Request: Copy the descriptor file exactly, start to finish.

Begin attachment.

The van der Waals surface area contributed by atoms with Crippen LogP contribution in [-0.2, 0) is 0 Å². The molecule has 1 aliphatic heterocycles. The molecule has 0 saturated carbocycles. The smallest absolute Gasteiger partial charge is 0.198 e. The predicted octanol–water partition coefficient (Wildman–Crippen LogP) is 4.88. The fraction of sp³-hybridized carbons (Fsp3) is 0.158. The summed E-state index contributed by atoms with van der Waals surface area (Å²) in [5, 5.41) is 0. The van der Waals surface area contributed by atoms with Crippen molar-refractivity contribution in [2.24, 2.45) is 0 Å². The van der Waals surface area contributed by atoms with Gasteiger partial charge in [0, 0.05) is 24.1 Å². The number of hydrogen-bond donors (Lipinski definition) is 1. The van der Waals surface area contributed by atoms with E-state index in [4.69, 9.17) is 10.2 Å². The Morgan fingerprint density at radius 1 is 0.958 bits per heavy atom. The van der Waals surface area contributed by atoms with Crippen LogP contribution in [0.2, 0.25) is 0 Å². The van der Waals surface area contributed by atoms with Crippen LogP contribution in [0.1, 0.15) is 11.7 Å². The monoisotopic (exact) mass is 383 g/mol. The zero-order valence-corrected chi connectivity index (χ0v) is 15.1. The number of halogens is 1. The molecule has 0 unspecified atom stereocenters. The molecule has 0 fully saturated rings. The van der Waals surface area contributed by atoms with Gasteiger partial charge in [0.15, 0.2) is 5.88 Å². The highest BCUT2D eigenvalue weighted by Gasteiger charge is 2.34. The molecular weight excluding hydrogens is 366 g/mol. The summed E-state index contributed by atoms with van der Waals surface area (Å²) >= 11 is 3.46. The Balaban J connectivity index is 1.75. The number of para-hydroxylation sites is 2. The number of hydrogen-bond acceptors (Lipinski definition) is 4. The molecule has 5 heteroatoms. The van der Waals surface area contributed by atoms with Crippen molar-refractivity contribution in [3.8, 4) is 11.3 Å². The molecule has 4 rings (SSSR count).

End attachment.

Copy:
The van der Waals surface area contributed by atoms with Crippen LogP contribution in [-0.2, 0) is 0 Å². The molecule has 1 aliphatic heterocycles. The molecule has 0 saturated carbocycles. The smallest absolute Gasteiger partial charge is 0.198 e. The predicted octanol–water partition coefficient (Wildman–Crippen LogP) is 4.88. The fraction of sp³-hybridized carbons (Fsp3) is 0.158. The summed E-state index contributed by atoms with van der Waals surface area (Å²) in [5, 5.41) is 0. The van der Waals surface area contributed by atoms with Crippen molar-refractivity contribution in [2.24, 2.45) is 0 Å². The van der Waals surface area contributed by atoms with Gasteiger partial charge in [0, 0.05) is 24.1 Å². The number of hydrogen-bond donors (Lipinski definition) is 1. The van der Waals surface area contributed by atoms with E-state index in [4.69, 9.17) is 10.2 Å². The Morgan fingerprint density at radius 1 is 0.958 bits per heavy atom. The van der Waals surface area contributed by atoms with Crippen LogP contribution in [0.2, 0.25) is 0 Å². The van der Waals surface area contributed by atoms with Crippen LogP contribution in [0.1, 0.15) is 11.7 Å². The monoisotopic (exact) mass is 383 g/mol. The zero-order valence-corrected chi connectivity index (χ0v) is 15.1. The number of halogens is 1. The molecule has 0 unspecified atom stereocenters. The molecule has 0 fully saturated rings. The van der Waals surface area contributed by atoms with Gasteiger partial charge in [0.15, 0.2) is 5.88 Å². The highest BCUT2D eigenvalue weighted by Gasteiger charge is 2.34. The molecular weight excluding hydrogens is 366 g/mol. The summed E-state index contributed by atoms with van der Waals surface area (Å²) >= 11 is 3.46. The Balaban J connectivity index is 1.75. The number of para-hydroxylation sites is 2. The number of hydrogen-bond acceptors (Lipinski definition) is 4. The molecule has 5 heteroatoms. The van der Waals surface area contributed by atoms with Crippen molar-refractivity contribution in [3.8, 4) is 11.3 Å². The molecule has 4 rings (SSSR count).